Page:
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Understanding Astigmatism

Breaking Down One Common Eye Condition

Diagram of the Eye Condition: AstigmatismAstigmatism is a condition of the eye that results in blurred vision for those who are impaired. Astigmatism is due to one of several conditions wherein a part of the eye is irregularly shaped, including either the cornea, the front cover of the eye itself (clear), or the curvature of the lens (inside the eye).

What Is Astigmatism?

When one of these parts of the eye is irregularly shaped, such as the cornea or lens, light is prevented from focusing properly where it should, on the retina.This is the light sensitive surface that exists behind and at the rear of the eye. For those suffering from astigmatism, the experience is that of blurred vision at any distance. This is, of course, a very common eye condition, with most people experiencing astigmatism to varying degrees.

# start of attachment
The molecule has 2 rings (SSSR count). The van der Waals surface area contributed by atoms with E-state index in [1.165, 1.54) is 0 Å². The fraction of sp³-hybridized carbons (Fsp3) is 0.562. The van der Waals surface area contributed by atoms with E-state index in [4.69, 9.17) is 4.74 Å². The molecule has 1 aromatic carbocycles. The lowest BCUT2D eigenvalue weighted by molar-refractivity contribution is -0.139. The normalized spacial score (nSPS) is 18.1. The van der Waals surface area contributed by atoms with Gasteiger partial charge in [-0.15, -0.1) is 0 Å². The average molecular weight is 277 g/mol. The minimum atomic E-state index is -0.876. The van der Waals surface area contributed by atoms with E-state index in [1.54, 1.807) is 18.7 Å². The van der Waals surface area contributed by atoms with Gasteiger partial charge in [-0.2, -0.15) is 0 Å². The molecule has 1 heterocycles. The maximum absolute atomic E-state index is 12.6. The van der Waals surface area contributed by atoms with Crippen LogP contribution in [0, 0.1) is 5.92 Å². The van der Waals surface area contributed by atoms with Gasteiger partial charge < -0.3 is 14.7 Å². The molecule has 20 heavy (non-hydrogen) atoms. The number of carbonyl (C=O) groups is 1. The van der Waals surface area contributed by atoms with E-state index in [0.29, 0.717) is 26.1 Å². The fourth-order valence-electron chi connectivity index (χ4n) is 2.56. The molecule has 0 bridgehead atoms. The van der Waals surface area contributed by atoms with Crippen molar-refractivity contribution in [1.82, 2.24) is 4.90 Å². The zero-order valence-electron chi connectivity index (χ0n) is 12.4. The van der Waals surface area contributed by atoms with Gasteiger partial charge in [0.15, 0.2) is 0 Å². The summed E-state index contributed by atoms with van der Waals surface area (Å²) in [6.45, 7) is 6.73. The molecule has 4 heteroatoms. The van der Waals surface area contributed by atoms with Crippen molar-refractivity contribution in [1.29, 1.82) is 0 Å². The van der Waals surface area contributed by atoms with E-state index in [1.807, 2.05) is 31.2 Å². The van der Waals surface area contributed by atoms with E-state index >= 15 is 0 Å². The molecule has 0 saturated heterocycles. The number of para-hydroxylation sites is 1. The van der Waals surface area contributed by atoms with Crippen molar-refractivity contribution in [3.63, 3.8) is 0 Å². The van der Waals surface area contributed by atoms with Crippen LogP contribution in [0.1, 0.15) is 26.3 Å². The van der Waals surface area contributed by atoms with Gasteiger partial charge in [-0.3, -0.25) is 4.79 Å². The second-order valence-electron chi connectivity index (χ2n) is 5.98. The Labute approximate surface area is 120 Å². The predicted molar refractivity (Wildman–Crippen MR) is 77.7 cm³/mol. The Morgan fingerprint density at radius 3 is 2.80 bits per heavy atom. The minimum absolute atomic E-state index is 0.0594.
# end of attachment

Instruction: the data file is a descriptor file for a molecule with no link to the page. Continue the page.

For those with extremely minor versions of the condition, no corrective procedure is typically required. With more severe cases of astigmatism, however, severely distorted or blurry areas of vision can result, which can also lead to headaches or pain around the eyes, and treatment is both required and recommended.

Astigmatism will often appear in conjunction with other conditions of the eye such as hyperopia or myopia. When this occurs in tandem, doctors refer to the constellation of conditions as refractive errors. In these cases, the patient’s eyes have a compromised ability to bend (refract) light; thus, the name.

While doctors and researchers have not pinpointed the exact cause of the eye condition, they do know that it is often hereditary. While it may be present from a very early age, as the eye strengthens through age, astigmatism can also become worse, or in some cases better, with time. When the condition persists through to adult age, optometrists can provide corrective lenses in the form of eye glasses or contacts. These corrective lenses shift the way that light enters the patient’s eyes, thereby alleviating the condition.

For some cases, there are laser surgeries available as a possible treatment. Further, other procedures which tend to be non-invasive in nature (such as orthokeratology) have been proven to deliver positive results when dealing with astigmatism.


[Diagram Via: WedMD]

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